Such scheduling based on specific skill sets is easily manageable with Workforce Management. Inclusion of skills is handled automatically by WFM, so it’s easier to fill each shift with fewer agents – those who have the requisite specialties to handle every customer encounter. More...
There are many challenges to success and improvement at the contact center, and one of the most persistent is stagnation. The best contact center managers are never satisfied; they are always in search of ways to improve every aspect of their business.
One factor that should always be part of such discussions is the contact center’s service level goal. Anything that can be done to raise service levels should be explored, though too often this requires additional investment that might not be possible. Still, such considerations should not be a barrier to exploring options.
As always, the process begins by asking the right questions.
• Do you know what your service level costs?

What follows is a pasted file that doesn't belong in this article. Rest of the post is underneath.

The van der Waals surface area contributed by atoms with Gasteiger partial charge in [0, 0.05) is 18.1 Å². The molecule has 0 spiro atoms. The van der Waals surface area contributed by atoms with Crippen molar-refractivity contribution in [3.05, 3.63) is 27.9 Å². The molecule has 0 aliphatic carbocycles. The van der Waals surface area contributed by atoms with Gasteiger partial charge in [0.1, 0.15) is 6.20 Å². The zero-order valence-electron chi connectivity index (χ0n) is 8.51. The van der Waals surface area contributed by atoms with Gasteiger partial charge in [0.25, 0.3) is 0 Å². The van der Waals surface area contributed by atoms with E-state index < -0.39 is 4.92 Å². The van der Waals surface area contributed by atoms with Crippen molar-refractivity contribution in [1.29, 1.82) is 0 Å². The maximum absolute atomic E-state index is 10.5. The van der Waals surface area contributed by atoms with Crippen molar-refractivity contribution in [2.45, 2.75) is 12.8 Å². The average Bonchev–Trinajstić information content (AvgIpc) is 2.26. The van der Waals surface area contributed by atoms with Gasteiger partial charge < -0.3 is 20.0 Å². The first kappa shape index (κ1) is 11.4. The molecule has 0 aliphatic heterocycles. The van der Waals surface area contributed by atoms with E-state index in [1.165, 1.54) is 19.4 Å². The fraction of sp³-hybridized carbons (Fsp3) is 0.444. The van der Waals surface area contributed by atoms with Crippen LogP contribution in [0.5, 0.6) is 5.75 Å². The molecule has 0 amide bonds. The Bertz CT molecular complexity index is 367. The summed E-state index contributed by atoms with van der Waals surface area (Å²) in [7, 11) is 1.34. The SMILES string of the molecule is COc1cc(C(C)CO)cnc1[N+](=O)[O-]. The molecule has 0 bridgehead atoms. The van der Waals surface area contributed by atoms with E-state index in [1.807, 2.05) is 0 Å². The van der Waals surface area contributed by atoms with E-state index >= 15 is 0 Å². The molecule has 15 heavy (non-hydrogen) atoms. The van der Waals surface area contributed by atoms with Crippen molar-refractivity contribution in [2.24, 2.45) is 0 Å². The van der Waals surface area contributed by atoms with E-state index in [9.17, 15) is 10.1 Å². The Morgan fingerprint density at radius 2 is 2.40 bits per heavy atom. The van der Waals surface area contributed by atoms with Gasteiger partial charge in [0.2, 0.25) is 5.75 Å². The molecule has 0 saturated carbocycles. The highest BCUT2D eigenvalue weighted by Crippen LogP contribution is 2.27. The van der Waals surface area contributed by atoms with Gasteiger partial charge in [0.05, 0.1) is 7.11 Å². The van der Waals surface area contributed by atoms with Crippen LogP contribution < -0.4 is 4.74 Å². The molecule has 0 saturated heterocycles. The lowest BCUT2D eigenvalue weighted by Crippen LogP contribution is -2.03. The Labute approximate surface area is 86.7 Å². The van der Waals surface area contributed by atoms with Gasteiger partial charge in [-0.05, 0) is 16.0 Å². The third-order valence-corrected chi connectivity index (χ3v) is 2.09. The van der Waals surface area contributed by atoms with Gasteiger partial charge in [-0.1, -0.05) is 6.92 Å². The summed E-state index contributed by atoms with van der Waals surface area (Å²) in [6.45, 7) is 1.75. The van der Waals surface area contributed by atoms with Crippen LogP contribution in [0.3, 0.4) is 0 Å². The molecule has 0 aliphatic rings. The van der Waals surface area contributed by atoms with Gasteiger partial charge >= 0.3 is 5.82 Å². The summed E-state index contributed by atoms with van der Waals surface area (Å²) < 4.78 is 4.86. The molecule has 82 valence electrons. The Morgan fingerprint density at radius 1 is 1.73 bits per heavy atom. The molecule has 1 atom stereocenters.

• How would higher or lower service levels impact your costs?
• How would a change impact customer satisfaction?
• How did you decide on your service level goal?
All good questions, but the last one may be the place to start. Was the contact center’s service level defined before you joined the company, and that is the way it has always been? Was it set because the competition is trying to hit the same level? There are times when assumptions take on the guise of decrees, and that puts them beyond questioning. It’s a trap that no contact center manager should fall into.
The Myth of the Service Level Standard
What are the variables that will impact the optimum service level? Start with the so-called seven factors of caller tolerance, which include the customer’s expected service level, available time, motivation for the call and whether other options exist for achieving what the customer wishes to do.